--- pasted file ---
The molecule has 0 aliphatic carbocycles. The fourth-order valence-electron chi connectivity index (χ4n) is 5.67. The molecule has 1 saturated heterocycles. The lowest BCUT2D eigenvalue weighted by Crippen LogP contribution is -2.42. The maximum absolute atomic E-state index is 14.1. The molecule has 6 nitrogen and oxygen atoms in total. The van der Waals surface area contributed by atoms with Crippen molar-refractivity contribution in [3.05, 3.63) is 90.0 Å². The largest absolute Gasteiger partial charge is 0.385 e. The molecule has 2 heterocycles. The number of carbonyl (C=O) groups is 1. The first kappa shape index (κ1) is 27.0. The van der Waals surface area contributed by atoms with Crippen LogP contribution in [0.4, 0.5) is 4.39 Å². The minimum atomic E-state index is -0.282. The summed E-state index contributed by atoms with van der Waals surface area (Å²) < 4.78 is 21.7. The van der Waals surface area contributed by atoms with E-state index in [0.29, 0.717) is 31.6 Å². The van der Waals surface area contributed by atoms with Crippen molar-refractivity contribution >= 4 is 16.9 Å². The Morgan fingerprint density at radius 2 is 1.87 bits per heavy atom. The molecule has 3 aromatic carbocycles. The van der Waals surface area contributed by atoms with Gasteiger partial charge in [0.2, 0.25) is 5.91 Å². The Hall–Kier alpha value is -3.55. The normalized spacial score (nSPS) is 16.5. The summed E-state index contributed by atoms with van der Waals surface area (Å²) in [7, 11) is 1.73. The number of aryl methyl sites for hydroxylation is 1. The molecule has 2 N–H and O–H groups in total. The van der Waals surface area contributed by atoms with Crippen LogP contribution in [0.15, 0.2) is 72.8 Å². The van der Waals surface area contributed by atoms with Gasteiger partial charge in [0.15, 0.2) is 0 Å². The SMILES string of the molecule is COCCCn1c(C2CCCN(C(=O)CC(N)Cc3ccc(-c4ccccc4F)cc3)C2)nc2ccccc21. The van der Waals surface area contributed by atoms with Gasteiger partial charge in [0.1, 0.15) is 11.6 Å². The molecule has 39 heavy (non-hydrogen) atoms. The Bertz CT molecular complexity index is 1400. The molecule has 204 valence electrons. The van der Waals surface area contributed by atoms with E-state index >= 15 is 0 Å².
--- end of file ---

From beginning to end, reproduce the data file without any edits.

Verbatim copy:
The molecule has 0 aliphatic carbocycles. The fourth-order valence-electron chi connectivity index (χ4n) is 5.67. The molecule has 1 saturated heterocycles. The lowest BCUT2D eigenvalue weighted by Crippen LogP contribution is -2.42. The maximum absolute atomic E-state index is 14.1. The molecule has 6 nitrogen and oxygen atoms in total. The van der Waals surface area contributed by atoms with Crippen molar-refractivity contribution in [3.05, 3.63) is 90.0 Å². The largest absolute Gasteiger partial charge is 0.385 e. The molecule has 2 heterocycles. The number of carbonyl (C=O) groups is 1. The first kappa shape index (κ1) is 27.0. The van der Waals surface area contributed by atoms with Crippen LogP contribution in [0.4, 0.5) is 4.39 Å². The minimum atomic E-state index is -0.282. The summed E-state index contributed by atoms with van der Waals surface area (Å²) < 4.78 is 21.7. The van der Waals surface area contributed by atoms with E-state index in [0.29, 0.717) is 31.6 Å². The van der Waals surface area contributed by atoms with Crippen molar-refractivity contribution >= 4 is 16.9 Å². The Morgan fingerprint density at radius 2 is 1.87 bits per heavy atom. The molecule has 3 aromatic carbocycles. The van der Waals surface area contributed by atoms with Gasteiger partial charge in [0.2, 0.25) is 5.91 Å². The Hall–Kier alpha value is -3.55. The normalized spacial score (nSPS) is 16.5. The summed E-state index contributed by atoms with van der Waals surface area (Å²) in [7, 11) is 1.73. The number of aryl methyl sites for hydroxylation is 1. The molecule has 2 N–H and O–H groups in total. The van der Waals surface area contributed by atoms with Crippen LogP contribution in [0.15, 0.2) is 72.8 Å². The van der Waals surface area contributed by atoms with Gasteiger partial charge in [0.15, 0.2) is 0 Å². The SMILES string of the molecule is COCCCn1c(C2CCCN(C(=O)CC(N)Cc3ccc(-c4ccccc4F)cc3)C2)nc2ccccc21. The van der Waals surface area contributed by atoms with Gasteiger partial charge in [0.1, 0.15) is 11.6 Å². The molecule has 39 heavy (non-hydrogen) atoms. The Bertz CT molecular complexity index is 1400. The molecule has 204 valence electrons. The van der Waals surface area contributed by atoms with E-state index >= 15 is 0 Å².